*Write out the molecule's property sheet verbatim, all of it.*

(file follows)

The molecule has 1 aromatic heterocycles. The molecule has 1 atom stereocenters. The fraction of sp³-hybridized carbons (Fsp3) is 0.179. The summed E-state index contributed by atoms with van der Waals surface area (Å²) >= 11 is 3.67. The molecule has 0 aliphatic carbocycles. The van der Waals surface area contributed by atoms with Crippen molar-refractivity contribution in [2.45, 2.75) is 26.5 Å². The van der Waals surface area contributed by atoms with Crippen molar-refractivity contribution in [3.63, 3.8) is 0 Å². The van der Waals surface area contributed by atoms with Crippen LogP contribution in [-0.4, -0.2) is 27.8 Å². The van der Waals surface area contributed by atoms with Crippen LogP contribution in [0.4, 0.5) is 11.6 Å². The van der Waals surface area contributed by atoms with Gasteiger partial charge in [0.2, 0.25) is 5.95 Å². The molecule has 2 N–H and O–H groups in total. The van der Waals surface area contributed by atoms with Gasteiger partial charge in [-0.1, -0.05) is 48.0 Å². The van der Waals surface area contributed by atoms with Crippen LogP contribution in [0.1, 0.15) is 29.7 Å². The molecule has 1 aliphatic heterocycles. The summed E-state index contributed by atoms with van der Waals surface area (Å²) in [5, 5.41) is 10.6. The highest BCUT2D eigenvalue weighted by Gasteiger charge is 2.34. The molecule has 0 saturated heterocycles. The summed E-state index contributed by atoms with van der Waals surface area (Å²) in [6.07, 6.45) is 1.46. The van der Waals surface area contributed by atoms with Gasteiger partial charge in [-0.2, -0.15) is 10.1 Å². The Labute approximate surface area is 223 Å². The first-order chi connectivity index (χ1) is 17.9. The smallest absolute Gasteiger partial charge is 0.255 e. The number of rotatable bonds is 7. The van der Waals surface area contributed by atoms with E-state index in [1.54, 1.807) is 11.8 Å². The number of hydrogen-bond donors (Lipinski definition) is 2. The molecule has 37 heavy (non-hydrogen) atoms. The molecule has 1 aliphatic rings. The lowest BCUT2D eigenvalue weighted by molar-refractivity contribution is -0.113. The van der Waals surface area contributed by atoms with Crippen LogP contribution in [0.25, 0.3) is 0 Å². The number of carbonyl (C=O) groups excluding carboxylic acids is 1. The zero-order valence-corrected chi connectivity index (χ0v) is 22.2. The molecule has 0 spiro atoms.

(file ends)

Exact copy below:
The molecule has 1 aromatic heterocycles. The molecule has 1 atom stereocenters. The fraction of sp³-hybridized carbons (Fsp3) is 0.179. The summed E-state index contributed by atoms with van der Waals surface area (Å²) >= 11 is 3.67. The molecule has 0 aliphatic carbocycles. The van der Waals surface area contributed by atoms with Crippen molar-refractivity contribution in [2.45, 2.75) is 26.5 Å². The van der Waals surface area contributed by atoms with Crippen molar-refractivity contribution in [3.63, 3.8) is 0 Å². The van der Waals surface area contributed by atoms with Crippen LogP contribution in [-0.4, -0.2) is 27.8 Å². The van der Waals surface area contributed by atoms with Crippen LogP contribution in [0.4, 0.5) is 11.6 Å². The van der Waals surface area contributed by atoms with Gasteiger partial charge in [0.2, 0.25) is 5.95 Å². The molecule has 2 N–H and O–H groups in total. The van der Waals surface area contributed by atoms with Gasteiger partial charge in [-0.1, -0.05) is 48.0 Å². The van der Waals surface area contributed by atoms with Crippen LogP contribution in [0.1, 0.15) is 29.7 Å². The molecule has 1 aliphatic heterocycles. The summed E-state index contributed by atoms with van der Waals surface area (Å²) in [5, 5.41) is 10.6. The highest BCUT2D eigenvalue weighted by Gasteiger charge is 2.34. The molecule has 0 saturated heterocycles. The summed E-state index contributed by atoms with van der Waals surface area (Å²) in [6.07, 6.45) is 1.46. The van der Waals surface area contributed by atoms with Gasteiger partial charge in [-0.2, -0.15) is 10.1 Å². The Labute approximate surface area is 223 Å². The first-order chi connectivity index (χ1) is 17.9. The smallest absolute Gasteiger partial charge is 0.255 e. The number of rotatable bonds is 7. The van der Waals surface area contributed by atoms with E-state index in [1.54, 1.807) is 11.8 Å². The number of hydrogen-bond donors (Lipinski definition) is 2. The molecule has 37 heavy (non-hydrogen) atoms. The molecule has 1 aliphatic rings. The lowest BCUT2D eigenvalue weighted by molar-refractivity contribution is -0.113. The van der Waals surface area contributed by atoms with Crippen LogP contribution in [0.25, 0.3) is 0 Å². The number of carbonyl (C=O) groups excluding carboxylic acids is 1. The zero-order valence-corrected chi connectivity index (χ0v) is 22.2. The molecule has 0 spiro atoms.